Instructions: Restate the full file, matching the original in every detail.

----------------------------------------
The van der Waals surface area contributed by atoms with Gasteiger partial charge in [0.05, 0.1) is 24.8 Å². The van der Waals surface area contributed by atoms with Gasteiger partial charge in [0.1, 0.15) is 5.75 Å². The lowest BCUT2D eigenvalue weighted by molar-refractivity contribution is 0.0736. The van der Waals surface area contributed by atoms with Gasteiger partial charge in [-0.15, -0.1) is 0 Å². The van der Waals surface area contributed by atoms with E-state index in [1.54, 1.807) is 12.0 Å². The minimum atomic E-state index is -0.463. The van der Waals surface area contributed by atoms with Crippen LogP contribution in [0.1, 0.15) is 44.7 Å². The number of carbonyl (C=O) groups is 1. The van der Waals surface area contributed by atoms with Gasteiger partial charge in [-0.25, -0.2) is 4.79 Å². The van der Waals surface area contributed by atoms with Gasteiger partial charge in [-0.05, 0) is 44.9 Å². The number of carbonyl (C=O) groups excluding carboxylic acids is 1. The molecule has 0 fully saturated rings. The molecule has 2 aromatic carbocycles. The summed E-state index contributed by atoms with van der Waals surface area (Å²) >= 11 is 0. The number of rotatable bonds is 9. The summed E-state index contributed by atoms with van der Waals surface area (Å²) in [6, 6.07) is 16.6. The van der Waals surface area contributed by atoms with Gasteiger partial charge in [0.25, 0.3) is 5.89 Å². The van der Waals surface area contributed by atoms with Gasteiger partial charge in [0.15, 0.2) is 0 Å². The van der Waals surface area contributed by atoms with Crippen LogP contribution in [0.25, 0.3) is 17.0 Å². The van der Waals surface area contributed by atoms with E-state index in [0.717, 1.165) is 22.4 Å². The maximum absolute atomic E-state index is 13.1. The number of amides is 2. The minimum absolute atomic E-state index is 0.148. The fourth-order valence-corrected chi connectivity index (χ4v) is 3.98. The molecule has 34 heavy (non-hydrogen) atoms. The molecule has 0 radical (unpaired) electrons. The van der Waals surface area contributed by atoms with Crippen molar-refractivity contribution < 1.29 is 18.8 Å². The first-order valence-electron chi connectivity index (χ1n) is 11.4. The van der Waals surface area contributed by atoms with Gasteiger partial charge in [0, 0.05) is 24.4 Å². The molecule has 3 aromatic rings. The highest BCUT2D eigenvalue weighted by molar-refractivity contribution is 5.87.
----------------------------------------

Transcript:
The van der Waals surface area contributed by atoms with Gasteiger partial charge in [0.05, 0.1) is 24.8 Å². The van der Waals surface area contributed by atoms with Gasteiger partial charge in [0.1, 0.15) is 5.75 Å². The lowest BCUT2D eigenvalue weighted by molar-refractivity contribution is 0.0736. The van der Waals surface area contributed by atoms with Gasteiger partial charge in [-0.15, -0.1) is 0 Å². The van der Waals surface area contributed by atoms with E-state index in [1.54, 1.807) is 12.0 Å². The minimum atomic E-state index is -0.463. The van der Waals surface area contributed by atoms with Crippen LogP contribution in [0.1, 0.15) is 44.7 Å². The number of carbonyl (C=O) groups is 1. The van der Waals surface area contributed by atoms with Gasteiger partial charge in [-0.25, -0.2) is 4.79 Å². The van der Waals surface area contributed by atoms with Gasteiger partial charge in [-0.05, 0) is 44.9 Å². The number of carbonyl (C=O) groups excluding carboxylic acids is 1. The molecule has 0 fully saturated rings. The molecule has 2 aromatic carbocycles. The summed E-state index contributed by atoms with van der Waals surface area (Å²) >= 11 is 0. The number of rotatable bonds is 9. The summed E-state index contributed by atoms with van der Waals surface area (Å²) in [6, 6.07) is 16.6. The van der Waals surface area contributed by atoms with Gasteiger partial charge in [0.25, 0.3) is 5.89 Å². The van der Waals surface area contributed by atoms with Gasteiger partial charge in [0.15, 0.2) is 0 Å². The van der Waals surface area contributed by atoms with Crippen LogP contribution in [0.25, 0.3) is 17.0 Å². The van der Waals surface area contributed by atoms with E-state index in [0.717, 1.165) is 22.4 Å². The maximum absolute atomic E-state index is 13.1. The number of amides is 2. The minimum absolute atomic E-state index is 0.148. The fourth-order valence-corrected chi connectivity index (χ4v) is 3.98. The molecule has 34 heavy (non-hydrogen) atoms. The molecule has 0 radical (unpaired) electrons. The van der Waals surface area contributed by atoms with Crippen molar-refractivity contribution < 1.29 is 18.8 Å². The first-order valence-electron chi connectivity index (χ1n) is 11.4. The van der Waals surface area contributed by atoms with Gasteiger partial charge in [0, 0.05) is 24.4 Å². The molecule has 3 aromatic rings. The highest BCUT2D eigenvalue weighted by molar-refractivity contribution is 5.87.